Game Addiction: The Experience and the Effects (Google eBook)

Front Cover
McFarland, Apr 29, 2009 - Games - 211 pages
3 Reviews
An eleven-year-old boy strangled an elderly woman for the equivalent of five dollars in 2007, then buried her body under a thin layer of sand. He told the police that he needed the money to play online videogames. Just a month later, an eight-year-old Norwegian boy saved his younger sister's life by threatening an attacking moose and then feigning death when the moose attacked him--skills he said he learned while playing World of Warcraft. As these two instances show, videogames affect the minds, bodies, and lives of millions of gamers, negatively and positively. This book approaches videogame addiction from a cross-disciplinary perspective, bridging the divide between liberal arts academics and clinical researchers. The topic of addiction is examined neutrally, using accepted research in neuroscience, media studies, and developmental psychology.
  

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This book is good. It tells both sides of this addiction. Even though this is not considered an addiction, it still is. And there are positive and negative effects.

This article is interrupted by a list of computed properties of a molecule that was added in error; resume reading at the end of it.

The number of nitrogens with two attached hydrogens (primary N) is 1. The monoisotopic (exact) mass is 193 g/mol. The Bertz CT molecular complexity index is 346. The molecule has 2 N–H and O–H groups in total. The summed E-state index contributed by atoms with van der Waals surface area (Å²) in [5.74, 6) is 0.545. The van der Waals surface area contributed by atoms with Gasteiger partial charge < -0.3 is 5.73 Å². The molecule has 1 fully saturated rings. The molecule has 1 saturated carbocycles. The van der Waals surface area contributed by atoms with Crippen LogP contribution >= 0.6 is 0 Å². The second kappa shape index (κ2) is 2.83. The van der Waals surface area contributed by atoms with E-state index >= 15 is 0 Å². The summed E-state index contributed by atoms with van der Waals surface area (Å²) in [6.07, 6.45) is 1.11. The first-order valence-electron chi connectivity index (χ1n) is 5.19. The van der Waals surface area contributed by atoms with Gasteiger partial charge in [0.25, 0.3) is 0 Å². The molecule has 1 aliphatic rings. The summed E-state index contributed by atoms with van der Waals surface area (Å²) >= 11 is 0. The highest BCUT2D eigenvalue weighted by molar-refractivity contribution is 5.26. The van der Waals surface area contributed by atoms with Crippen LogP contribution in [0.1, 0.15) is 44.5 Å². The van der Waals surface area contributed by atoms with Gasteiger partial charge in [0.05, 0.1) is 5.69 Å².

Review: Game Addiction: The Experience and the Effects

User Review  - Desiree - Goodreads

Interesting book on gaming addiction and it's effects. Somewhat scholarly, not easy beach reading. Would recommend to any game addict or gaming widow. The author points out that intermittent ... Read full review

Contents

Preface
1
One The Digital Living Room
7
Two Media Experience and Real Illusion
27
Three Why They Play
55
Four Amatomy of a Game Addiction
91
Five Games Are Not Babysitters
115
Six The Road Ahead
143
Afterword
163
Appendix A
167
Appendix B
169
Appendix C
177
Appendix D
183
Chapter Notes
187
Bibliography
195
Index
201
Copyright

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About the author (2009)

Neils Clark lives in Gig Harbor and works in Redmond, Washington. He has lectured at DigiPen, and his work has appeared in BusinessWeek and PC Gamer Magazine. He was an invited speaker at the 2008 Games for Health conference in Baltimore. P. Shavaun Scott is a practicing psychotherapist and has been active in the treatment of game addiction for more than a decade. She has been a guest on NPR and BBC Canada, interviewed by PC Gamer Magazine and MSNBC Online, and has written for numerous clinical publications.

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